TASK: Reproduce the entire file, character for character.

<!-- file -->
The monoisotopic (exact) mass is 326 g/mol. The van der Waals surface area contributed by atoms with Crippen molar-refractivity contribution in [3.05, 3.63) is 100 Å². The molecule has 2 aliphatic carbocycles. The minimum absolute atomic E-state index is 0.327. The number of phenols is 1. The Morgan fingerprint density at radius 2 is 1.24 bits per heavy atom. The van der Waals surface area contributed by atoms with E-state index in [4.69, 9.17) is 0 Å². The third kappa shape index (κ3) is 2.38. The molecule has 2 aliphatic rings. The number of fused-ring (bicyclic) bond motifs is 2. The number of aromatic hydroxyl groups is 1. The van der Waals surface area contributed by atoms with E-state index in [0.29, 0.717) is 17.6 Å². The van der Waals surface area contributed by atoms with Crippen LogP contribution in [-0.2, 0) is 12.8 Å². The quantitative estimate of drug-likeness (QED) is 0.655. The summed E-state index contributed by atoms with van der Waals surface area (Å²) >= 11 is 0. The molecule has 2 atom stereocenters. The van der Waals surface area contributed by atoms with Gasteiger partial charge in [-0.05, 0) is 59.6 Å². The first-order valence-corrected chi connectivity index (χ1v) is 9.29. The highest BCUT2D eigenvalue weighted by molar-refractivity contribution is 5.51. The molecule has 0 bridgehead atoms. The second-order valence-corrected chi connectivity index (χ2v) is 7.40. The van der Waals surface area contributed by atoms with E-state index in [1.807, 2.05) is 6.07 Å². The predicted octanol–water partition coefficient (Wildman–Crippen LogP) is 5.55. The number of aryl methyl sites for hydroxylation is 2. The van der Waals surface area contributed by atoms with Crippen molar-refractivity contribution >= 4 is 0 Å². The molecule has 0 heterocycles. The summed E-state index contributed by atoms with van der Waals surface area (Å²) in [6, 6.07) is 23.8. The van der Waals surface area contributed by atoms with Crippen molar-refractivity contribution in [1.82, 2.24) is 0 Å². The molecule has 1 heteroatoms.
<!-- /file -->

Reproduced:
The monoisotopic (exact) mass is 326 g/mol. The van der Waals surface area contributed by atoms with Crippen molar-refractivity contribution in [3.05, 3.63) is 100 Å². The molecule has 2 aliphatic carbocycles. The minimum absolute atomic E-state index is 0.327. The number of phenols is 1. The Morgan fingerprint density at radius 2 is 1.24 bits per heavy atom. The van der Waals surface area contributed by atoms with E-state index in [4.69, 9.17) is 0 Å². The third kappa shape index (κ3) is 2.38. The molecule has 2 aliphatic rings. The number of fused-ring (bicyclic) bond motifs is 2. The number of aromatic hydroxyl groups is 1. The van der Waals surface area contributed by atoms with E-state index in [0.29, 0.717) is 17.6 Å². The van der Waals surface area contributed by atoms with Crippen LogP contribution in [-0.2, 0) is 12.8 Å². The quantitative estimate of drug-likeness (QED) is 0.655. The summed E-state index contributed by atoms with van der Waals surface area (Å²) >= 11 is 0. The molecule has 2 atom stereocenters. The van der Waals surface area contributed by atoms with Gasteiger partial charge in [-0.05, 0) is 59.6 Å². The first-order valence-corrected chi connectivity index (χ1v) is 9.29. The highest BCUT2D eigenvalue weighted by molar-refractivity contribution is 5.51. The molecule has 0 bridgehead atoms. The second-order valence-corrected chi connectivity index (χ2v) is 7.40. The van der Waals surface area contributed by atoms with E-state index in [1.807, 2.05) is 6.07 Å². The predicted octanol–water partition coefficient (Wildman–Crippen LogP) is 5.55. The number of aryl methyl sites for hydroxylation is 2. The van der Waals surface area contributed by atoms with Crippen molar-refractivity contribution >= 4 is 0 Å². The molecule has 0 heterocycles. The summed E-state index contributed by atoms with van der Waals surface area (Å²) in [6, 6.07) is 23.8. The van der Waals surface area contributed by atoms with Crippen molar-refractivity contribution in [1.82, 2.24) is 0 Å². The molecule has 1 heteroatoms.